Jurisprudence is more comfortable with placing the onus on individuals to overcome their very real and inherent limitations of poverty, disability, abuse, unemployment, and lack of adequate housing and lobby for policy change rather than to enforce their autonomous rights by virtue of being human. Although there is no “freestanding” right to housing, the Charter as a “living tree”[84] is not settled and must be allowed to grow in novel ways.[85] The chasm between these real limitations and a political agenda based on populist priorities can be bridged through coordinated collective morality. If our most vulnerable are to have equal opportunity, housing must be divorced from the political realm and steadfastly cemented as a right. “[M]ovements grow at the speed of trust”[86] and movement lawyering goes beyond legal technicalities requiring the trust and input of the community.[87]

[1] Mark Twain, “Note to the Young People’s Society, Greenpoint Presbyterian Church, 1901” online: < http://www.twainquotes.com/Right.html>.

[2] Black et al v City of Toronto, 2020 ONSC 6398 at para 87 [Black] citing the Declaration of Emergency, O Reg 50/20.

[3] Attorney General for Ontario v Persons Unknown, March 19, 2020, Geoffrey B Morawetz CJ, online: < https://www.ontariocourts.ca/scj/chief-justice-court-order-susp-resid-evict/>.

[4] Rachelle Younglai, “Off the charts: How Canada’s real-estate marked defied expectations in the COVID-19 pandemic” Globe and Mail (19 Feb 2021) online: https://www.theglobeandmail.com/business/article-off-the-charts-how-canadas-real-estate-market-defied-expectations-in/>.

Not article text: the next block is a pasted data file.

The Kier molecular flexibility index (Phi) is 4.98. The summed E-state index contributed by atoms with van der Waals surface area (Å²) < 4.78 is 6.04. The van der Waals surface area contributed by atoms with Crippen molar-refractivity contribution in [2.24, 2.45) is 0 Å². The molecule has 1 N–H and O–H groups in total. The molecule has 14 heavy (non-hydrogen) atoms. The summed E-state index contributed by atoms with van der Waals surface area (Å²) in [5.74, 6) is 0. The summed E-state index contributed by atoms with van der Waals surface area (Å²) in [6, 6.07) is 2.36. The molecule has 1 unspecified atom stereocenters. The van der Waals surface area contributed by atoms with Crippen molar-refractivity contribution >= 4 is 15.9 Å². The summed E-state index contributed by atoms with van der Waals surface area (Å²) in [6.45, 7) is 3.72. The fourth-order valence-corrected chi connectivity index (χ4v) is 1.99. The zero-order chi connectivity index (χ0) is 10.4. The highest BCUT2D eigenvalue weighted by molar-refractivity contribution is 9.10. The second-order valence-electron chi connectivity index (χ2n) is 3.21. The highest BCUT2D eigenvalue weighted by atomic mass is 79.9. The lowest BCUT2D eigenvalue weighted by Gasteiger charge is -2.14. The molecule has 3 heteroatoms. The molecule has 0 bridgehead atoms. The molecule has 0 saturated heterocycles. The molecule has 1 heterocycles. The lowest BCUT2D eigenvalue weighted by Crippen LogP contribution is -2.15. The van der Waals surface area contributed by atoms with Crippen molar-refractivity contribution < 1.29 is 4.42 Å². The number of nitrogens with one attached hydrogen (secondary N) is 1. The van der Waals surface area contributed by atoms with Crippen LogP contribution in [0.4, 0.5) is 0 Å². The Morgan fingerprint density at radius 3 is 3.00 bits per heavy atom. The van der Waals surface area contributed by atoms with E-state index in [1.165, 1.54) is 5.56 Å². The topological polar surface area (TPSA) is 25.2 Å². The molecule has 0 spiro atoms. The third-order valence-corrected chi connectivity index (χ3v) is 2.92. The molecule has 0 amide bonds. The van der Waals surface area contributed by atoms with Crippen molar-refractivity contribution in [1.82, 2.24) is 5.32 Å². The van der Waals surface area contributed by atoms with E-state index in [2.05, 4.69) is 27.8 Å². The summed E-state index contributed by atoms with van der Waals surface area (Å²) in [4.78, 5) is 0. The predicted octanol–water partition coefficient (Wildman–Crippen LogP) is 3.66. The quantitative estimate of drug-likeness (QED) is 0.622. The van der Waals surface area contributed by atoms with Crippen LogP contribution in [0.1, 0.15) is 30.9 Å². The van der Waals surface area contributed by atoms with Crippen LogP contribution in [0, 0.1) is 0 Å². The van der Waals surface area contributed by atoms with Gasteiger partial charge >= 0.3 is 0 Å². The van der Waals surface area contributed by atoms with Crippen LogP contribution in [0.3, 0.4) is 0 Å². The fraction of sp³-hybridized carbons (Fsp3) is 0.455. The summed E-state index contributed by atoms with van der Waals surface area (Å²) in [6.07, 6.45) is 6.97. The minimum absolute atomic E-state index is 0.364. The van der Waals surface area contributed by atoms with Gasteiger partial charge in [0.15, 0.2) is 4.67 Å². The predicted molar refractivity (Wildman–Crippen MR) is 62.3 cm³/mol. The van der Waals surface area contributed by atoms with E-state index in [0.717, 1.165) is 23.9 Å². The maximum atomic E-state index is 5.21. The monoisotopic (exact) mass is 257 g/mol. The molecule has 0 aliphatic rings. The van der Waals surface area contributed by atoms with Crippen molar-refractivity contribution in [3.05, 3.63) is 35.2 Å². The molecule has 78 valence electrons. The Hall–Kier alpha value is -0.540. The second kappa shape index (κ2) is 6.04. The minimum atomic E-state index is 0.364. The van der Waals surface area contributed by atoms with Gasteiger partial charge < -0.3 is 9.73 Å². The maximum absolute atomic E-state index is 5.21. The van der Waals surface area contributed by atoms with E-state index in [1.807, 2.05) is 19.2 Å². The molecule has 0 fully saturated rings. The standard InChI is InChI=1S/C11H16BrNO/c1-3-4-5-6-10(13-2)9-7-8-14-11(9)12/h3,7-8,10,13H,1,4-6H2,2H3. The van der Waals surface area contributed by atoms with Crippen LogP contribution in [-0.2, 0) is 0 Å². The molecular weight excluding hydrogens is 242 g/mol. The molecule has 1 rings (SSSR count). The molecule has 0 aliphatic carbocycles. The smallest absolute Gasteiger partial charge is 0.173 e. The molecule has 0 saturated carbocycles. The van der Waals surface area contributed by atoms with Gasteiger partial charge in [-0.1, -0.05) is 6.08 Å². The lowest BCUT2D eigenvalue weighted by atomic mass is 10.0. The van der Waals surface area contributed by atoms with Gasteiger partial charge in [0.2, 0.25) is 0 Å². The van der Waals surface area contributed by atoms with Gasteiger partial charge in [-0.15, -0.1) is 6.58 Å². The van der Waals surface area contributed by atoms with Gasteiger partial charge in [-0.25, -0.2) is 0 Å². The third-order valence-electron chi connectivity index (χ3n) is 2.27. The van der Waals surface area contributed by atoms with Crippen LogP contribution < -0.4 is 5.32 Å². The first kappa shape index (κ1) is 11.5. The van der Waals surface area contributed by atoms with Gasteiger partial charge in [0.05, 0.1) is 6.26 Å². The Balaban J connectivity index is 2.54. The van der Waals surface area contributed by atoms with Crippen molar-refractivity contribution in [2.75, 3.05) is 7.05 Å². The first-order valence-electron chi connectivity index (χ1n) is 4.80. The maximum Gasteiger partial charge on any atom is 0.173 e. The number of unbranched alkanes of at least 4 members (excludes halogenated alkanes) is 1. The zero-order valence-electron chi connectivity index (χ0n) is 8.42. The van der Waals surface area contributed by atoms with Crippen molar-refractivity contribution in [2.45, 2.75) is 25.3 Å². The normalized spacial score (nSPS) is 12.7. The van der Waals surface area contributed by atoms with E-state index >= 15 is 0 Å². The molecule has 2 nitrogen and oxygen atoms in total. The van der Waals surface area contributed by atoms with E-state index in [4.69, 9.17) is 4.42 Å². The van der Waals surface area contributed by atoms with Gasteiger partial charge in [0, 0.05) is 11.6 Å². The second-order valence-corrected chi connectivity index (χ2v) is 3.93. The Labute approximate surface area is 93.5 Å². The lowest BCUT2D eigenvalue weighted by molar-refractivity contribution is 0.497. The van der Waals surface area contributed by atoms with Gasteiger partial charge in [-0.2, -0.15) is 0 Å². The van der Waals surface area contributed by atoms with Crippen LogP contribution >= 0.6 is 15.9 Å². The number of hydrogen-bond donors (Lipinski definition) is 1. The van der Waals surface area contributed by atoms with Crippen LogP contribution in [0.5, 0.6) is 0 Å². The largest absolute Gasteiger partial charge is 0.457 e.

[5] The Canadian Press, “Ontario lost 355,000 jobs in 2020, marking single largest decline on record: FAO” CBC News (18 Feb 2021) online: https://www.cbc.ca/news/canada/toronto/ontario-unemployment-job-losses-1.5919133#:~:text=CBC%20News%20Loaded-,Ontario%20lost%20355%2C000%20jobs%20in%202020%2C%20marking%20single%20largest%20decline,of%20the%20COVID%2D19%20pandemic.>.

[6] Residential Tenancies Act, 2006, SO 2006, c 17, s 111 (the process whereby landlords can reset the lawful rent to what the market will bear when the unit is vacant) [RTA].

[7] Queen’s Printer for Ontario, Ontario Tribunals, Annual Report 2020-2021 at 24.

[8] RTA, supra note 6, s 83(6).

[9] Helping Tenants and Small Businesses Act, 2020, SO 2020, c 23 – Bill 204 s, 17(6) [HTSBA].

[10] HTSBA, supra note 9, s 136.1(3).

[11] Advocacy Centre for Tenants Ontario, “Digital Evictions: The Landlord and Tenant Board’s Experiment in Online

Hearings” (2021) at 3, online: <www.acto.ca/production/wp-content/uploads/2021/06/Digital-Evictions-

ACTO.pdf> [ACTO].

[12] Sarah Buhler, “Pandemic Evictions: An Analysis of the 2020 Eviction Decisions of Saskatchewan’s Office of Residential Tenancies” (2021) Journal of Law and Social Policy 35 at 77 [Buhler] referencing Yael Cannon, “ Injustice Is an Underlying Condition”  (2020) 6:2 U Pa JL & Pub Aff 201 at 240-242.

[13] Buhler, supra note 12 at 86.